What is carbon intensity?

You’ve probably heard the term ‘carbon intensity’ in relation to climate change and net zero. But what exactly does it refer to?

Understanding carbon intensity is a win-win for everyone; not only will it help us to eliminate greenhouse gases from our atmosphere, but it can also save us money on our energy bills. By being aware of the carbon intensity of the electricity we use, we can make decisions around our energy use that will help us to play a role in fighting climate change.

Young girl loading a washing machine

Carbon intensity explained

Carbon intensity is a measure of how clean our electricity is. It refers to how many grams of carbon dioxide (CO2) are released to produce a kilowatt hour (kWh) of electricity.

Electricity that’s generated using fossil fuels is more carbon intensive, as the process by which it’s generated creates CO2 emissions.

Renewable energy sources, such as wind, hydro or solar power, produce next to no CO2 emissions, so their carbon intensity value is much lower and often zero.

Using electricity with a low carbon intensity value will reduce carbon emissions overall –especially if we use it during times when the largest amounts of clean electricity are being generated.

Why does understanding carbon intensity matter?

The electricity that’s produced from renewable energy sources can’t always be guaranteed – for example, there will be less solar energy when the sun isn’t shining and less wind power when the wind isn’t blowing. It’s also difficult to store and use later. So if you put the kettle on or switch on the TV during a time when no renewable energy is available, the system will instead need to rely on sources with higher carbon intensity, such as fossil fuels.

This means that knowing when low-carbon electricity is most available has become more important than ever to help reduce our carbon footprint. Being able to understand the difference in carbon intensity values could help us all make more informed choices about when we plug in and power up.

Renewable energy sources are relatively cheap to run and maintain, and this is reflected in our energy bills. Better still, those with ‘flexible time-of-use’ tariffs may actually benefit from lower prices if they can use more power when lots of renewables are running.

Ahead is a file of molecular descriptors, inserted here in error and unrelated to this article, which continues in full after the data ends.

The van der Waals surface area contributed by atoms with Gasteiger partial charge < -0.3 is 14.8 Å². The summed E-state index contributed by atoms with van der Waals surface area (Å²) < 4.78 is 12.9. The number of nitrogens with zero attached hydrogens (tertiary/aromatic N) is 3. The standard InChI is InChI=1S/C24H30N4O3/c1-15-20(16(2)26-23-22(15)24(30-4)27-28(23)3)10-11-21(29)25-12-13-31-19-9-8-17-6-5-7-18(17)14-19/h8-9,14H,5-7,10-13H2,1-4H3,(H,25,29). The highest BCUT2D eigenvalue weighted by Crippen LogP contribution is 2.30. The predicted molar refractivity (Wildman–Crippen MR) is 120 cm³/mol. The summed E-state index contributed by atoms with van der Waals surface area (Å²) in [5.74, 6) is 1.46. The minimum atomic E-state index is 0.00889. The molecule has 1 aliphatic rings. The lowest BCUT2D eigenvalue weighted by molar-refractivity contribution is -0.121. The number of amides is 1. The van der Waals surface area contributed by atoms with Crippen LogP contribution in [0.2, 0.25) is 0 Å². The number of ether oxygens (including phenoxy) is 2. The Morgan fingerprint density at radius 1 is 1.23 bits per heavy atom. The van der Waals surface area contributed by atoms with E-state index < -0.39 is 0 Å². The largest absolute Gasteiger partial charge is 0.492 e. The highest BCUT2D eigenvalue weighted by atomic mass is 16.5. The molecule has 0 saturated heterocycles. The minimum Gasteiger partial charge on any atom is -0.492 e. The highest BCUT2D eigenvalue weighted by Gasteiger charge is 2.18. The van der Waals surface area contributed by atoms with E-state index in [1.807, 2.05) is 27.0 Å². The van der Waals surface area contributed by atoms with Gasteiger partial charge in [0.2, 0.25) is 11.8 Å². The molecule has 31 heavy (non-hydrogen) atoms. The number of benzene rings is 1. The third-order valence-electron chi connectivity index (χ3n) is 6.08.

How do I know when my electricity has a low carbon intensity?

Our free WhenToPlugIn app will tell you the best time to use electricity, by showing you when electricity with a low carbon intensity will be most plentiful in your area.

Our calculations show that, if one million Brits switched to using their washing machine when the electricity in their area was produced by cleaner sources, we could collectively help save 76,650 tonnes of CO2 each year; the equivalent of taking 36,500 cars off the road.

By using tumble dryers at cleaner times, we could save 164,250 tonnes of carbon, which is the equivalent to taking more than 78,000 cars off the road.*

Download the app on Google Play Store or The App Store to get started.

How else can I lower my carbon intensity?


As well as plugging in and powering up when we can see the carbon intensity is low, there are other measures we can take to reduce carbon emissions, including:

1. Use energy efficient appliances

2. Replace older appliances that are not energy efficient

3. Make sure your home is well insulated

4. Use energy saving light bulbs

5. Adjust your thermostat to conserve energy

6. Get a home energy audit to see where you could make changes

If they’re affordable for you, you could also:

7. Use renewable sources of energy in your home, such as solar panels or heat pumps

8. Consider switching to an electric car

* These statistics are calculated per number of people using the appliances, the frequency of use and the average power rating to work out the potential amount of CO2 emissions reduced if moving to the lowest emissions hours (100g/kWh CO2).

Last updated: 17 May 2022
The information in this article is intended as a factual explainer and does not necessarily reflect National Grid's strategic direction or current business activities.